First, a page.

316 F2d 191 Thompson v. Brotherhood of Sleeping Car Porters

316 F.2d 191

Fred THOMPSON, Appellant,
v.
BROTHERHOOD OF SLEEPING CAR PORTERS, an Unincorporated
Railroad Labor Organization, National in Scope, Appellee.

No. 8729.

United States Court of Appeals Fourth Circuit.

Argued Oct. 12, 1962.
Decided March 22, 1963.

Richard G. Dusenbury, Florence, S.C. (Dusenbury, Dusenbury & McKenzie, Florence, S.C., on brief), for appellant.

Joseph L. Nettles, Columbia, S.C. (F. Ehrlich Thomson, Columbia, S.C. and Delson, Levin & Gordon, New York City, on brief), for appellee.

Before SOBELOFF, Chief Judge, and HAYNSWORTH and J. SPENCER BELL, Circuit Judges.

SOBELOFF, Chief Judge.

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1

Does invidious discrimination, not based on race, furnish ground for a complaint in a federal court against a labor union by a person it is statutorily empowered to represent? The question arises on this appeal of plaintiff Thompson from an order of the District Court granting a motion to dismiss and directing a verdict for the defendant, Brotherhood of Sleeping Car Porters.

2

Initiated on October 18, 1958,1 in the Court of Common Pleas of Florence County, South Carolina, the action was removed to the federal District Court. There the defendant moved to quash service, and on June 16, 1960, the motion was denied pending the trial, but the question of service has not been pursued in this court. The trial was begun before a petit jury on December 11, 1961, and the verdict for the defendant was directed at the conclusion of the plaintiff's case on December 13, 1961.2

3

The complaint appears on its face to raise both federal and state causes of action. The theory of the federal cause of action was not explicated until late in the trial, and then never very clearly; but the crux of Thompson's allegations is that the Brotherhood was remiss in fulfilling its obligation, under the collective bargaining agreement between it and the Atlantic Coast Line Railroad and under the Railway Labor Act, 45 U.S.C.A. 151-164, 181-188, 'to represent the Plaintiff in claims and grievances against the 'Railroad' and to protect the seniority rights of the Plaintiff as provided for by the Agreement setting forth said rights.'3 Only on review of the evidence does it begin to appear that the federal claim Thompson has attempted to present is that the Brotherhood discriminated against him in failing to prosecute conscientiously his claims to seniority, because he was not constant in his union membership. Thereby, says the plaintiff, the Brotherhood breached its statutory duty to represent him fairly and in good faith.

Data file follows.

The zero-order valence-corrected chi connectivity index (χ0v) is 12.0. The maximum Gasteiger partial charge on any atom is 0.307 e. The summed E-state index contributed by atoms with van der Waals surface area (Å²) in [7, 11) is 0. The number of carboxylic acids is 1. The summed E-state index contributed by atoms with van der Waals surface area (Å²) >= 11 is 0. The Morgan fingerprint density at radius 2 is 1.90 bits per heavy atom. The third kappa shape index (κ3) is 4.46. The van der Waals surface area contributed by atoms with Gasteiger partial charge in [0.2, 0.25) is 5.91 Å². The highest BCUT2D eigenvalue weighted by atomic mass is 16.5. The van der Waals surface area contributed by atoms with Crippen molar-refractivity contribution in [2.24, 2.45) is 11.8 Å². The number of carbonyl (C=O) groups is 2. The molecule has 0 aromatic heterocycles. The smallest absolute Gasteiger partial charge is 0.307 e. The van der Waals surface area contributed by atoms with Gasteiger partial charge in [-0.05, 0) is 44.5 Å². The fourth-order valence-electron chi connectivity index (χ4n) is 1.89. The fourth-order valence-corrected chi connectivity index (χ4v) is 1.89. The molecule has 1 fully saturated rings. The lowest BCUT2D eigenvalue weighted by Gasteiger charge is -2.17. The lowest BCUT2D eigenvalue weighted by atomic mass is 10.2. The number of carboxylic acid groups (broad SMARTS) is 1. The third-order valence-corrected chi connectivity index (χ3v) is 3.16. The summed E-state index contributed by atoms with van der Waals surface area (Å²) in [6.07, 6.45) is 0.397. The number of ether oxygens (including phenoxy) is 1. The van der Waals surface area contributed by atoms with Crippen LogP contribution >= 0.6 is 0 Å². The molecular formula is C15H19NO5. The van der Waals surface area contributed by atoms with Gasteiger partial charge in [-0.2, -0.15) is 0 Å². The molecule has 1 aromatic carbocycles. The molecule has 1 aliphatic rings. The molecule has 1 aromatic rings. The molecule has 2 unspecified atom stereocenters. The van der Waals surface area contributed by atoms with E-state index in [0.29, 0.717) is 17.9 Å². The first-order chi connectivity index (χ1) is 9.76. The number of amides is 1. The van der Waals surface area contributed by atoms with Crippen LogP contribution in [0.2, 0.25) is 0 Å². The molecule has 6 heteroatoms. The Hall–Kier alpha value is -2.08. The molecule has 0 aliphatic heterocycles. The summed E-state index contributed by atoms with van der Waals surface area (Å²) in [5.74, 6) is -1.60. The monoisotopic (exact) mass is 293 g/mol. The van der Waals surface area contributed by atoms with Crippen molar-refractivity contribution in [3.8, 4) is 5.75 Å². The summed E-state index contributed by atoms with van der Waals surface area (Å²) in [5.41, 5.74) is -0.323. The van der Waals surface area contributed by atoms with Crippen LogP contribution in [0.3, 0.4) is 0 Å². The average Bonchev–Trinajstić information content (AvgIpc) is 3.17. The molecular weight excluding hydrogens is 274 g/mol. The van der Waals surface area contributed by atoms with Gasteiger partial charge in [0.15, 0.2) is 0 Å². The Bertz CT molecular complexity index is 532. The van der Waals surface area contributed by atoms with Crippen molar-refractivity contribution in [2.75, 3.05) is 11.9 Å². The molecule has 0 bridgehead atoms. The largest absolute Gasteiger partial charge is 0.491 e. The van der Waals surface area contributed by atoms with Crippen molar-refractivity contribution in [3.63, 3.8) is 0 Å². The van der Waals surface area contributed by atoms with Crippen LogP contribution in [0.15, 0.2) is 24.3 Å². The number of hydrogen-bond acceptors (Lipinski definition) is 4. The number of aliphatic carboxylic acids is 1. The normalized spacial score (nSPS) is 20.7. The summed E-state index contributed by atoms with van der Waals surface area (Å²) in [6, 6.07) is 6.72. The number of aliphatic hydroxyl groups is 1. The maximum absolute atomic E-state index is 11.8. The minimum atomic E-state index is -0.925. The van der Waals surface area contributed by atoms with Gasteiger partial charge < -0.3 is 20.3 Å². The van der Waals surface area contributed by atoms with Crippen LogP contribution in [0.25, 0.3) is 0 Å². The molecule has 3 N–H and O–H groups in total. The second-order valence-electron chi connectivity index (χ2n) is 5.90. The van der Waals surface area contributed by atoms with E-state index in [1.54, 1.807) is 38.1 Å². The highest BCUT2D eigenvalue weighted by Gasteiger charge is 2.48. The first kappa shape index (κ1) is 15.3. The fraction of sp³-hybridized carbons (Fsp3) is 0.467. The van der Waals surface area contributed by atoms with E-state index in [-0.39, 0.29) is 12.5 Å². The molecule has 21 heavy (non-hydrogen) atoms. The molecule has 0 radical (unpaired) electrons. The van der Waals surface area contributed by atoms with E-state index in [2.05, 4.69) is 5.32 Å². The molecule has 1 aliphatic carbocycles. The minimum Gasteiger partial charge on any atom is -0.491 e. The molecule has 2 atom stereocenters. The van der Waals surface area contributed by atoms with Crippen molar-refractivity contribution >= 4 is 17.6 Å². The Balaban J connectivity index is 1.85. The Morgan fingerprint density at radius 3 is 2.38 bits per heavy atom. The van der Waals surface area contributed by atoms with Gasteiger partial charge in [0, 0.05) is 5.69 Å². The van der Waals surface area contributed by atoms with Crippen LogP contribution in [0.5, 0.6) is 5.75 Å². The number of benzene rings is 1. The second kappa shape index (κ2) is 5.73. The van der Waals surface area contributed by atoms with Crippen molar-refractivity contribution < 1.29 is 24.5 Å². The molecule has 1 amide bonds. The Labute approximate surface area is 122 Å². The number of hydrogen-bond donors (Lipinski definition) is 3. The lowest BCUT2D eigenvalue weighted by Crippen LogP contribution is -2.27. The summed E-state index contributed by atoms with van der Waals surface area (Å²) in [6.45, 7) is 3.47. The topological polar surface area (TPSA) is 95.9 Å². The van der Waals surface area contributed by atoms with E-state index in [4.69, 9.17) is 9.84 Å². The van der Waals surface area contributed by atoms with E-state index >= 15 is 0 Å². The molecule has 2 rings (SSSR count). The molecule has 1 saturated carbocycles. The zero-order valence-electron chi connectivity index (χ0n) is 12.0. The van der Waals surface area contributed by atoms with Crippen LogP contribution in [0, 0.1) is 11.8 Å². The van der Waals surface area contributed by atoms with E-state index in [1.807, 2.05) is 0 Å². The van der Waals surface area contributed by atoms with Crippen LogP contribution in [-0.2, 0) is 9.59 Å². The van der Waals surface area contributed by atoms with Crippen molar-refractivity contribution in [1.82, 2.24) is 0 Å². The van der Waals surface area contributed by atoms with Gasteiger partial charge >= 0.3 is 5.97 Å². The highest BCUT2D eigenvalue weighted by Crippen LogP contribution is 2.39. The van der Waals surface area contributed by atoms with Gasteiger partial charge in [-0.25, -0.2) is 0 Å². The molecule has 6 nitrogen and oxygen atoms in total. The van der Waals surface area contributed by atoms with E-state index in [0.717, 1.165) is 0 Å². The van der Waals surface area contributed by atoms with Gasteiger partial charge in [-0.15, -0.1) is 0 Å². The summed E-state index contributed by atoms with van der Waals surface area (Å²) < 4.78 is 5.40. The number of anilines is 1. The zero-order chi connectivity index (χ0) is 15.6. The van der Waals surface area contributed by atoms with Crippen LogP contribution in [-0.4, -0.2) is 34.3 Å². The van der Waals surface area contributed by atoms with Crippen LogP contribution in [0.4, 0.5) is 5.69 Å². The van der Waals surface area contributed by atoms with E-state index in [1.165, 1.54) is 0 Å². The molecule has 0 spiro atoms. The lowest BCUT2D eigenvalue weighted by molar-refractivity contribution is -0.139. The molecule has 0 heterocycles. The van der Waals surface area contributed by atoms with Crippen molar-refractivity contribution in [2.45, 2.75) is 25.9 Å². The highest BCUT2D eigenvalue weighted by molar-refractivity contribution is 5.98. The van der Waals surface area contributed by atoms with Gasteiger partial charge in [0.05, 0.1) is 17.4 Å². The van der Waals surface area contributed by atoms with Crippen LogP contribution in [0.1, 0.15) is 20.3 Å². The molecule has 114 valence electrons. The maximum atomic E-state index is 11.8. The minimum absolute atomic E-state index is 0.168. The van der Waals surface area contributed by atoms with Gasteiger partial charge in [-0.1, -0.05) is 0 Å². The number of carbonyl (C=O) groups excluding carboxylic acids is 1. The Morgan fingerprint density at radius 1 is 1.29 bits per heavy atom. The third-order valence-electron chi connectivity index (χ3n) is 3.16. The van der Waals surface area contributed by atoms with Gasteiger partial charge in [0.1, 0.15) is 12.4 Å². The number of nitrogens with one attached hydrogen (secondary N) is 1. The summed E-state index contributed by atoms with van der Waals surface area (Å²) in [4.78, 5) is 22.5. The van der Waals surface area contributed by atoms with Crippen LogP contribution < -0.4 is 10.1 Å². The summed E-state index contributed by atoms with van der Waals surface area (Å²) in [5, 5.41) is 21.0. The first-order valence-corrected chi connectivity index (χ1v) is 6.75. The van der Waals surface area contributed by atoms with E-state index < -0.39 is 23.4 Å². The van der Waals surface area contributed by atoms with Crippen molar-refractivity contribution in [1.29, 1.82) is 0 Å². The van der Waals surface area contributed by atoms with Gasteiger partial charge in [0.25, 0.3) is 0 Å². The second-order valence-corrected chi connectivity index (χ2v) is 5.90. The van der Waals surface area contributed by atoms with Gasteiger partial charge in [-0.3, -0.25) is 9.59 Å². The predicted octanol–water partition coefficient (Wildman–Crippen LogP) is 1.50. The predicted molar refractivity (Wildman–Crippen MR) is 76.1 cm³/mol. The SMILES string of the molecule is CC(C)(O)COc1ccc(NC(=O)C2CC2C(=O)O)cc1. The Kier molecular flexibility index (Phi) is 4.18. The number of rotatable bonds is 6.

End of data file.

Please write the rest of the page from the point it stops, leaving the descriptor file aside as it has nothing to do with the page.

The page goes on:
4

The plaintiff claimed that the acts of the Brotherhood caused him to lose his seniority as a Mail Porter, with resulting deprivation of his rightful tours of duty and opportunities for employment with the Railroad. He sought actual damages of $10,000 for past losses, plus allowance for such losses as might accrue pending a final determination, as well as punitive damages of $75,000.

FACTS

5

Thompson came to work for the Railroad in 1946. Until 1948, when he was given a regular assignment as a Train Porter (the higher classification), he worked 'off the extra board' both as Mail and as Train Porter. He asserts that he also made occasional runs as a Mail Porter in 1951, 1953 and 1955. Although first listed on the Train Porters' Seniority Roster on January 1, 1947, with seniority from January 18, 1946, the date of his initial run, he was not listed on the Mail Porters' Seniority Roster until January 1, 1957, with seniority from October 22, 1956. The delay in his listing on the Mail Porter roster occurred despite the apparently established practice under the collective bargaining agreements in effect from 1944 through 19564 for a man to acquire seniority from the first day he worked in a given classification and to be listed on both rosters if he worked in both classifications.5

6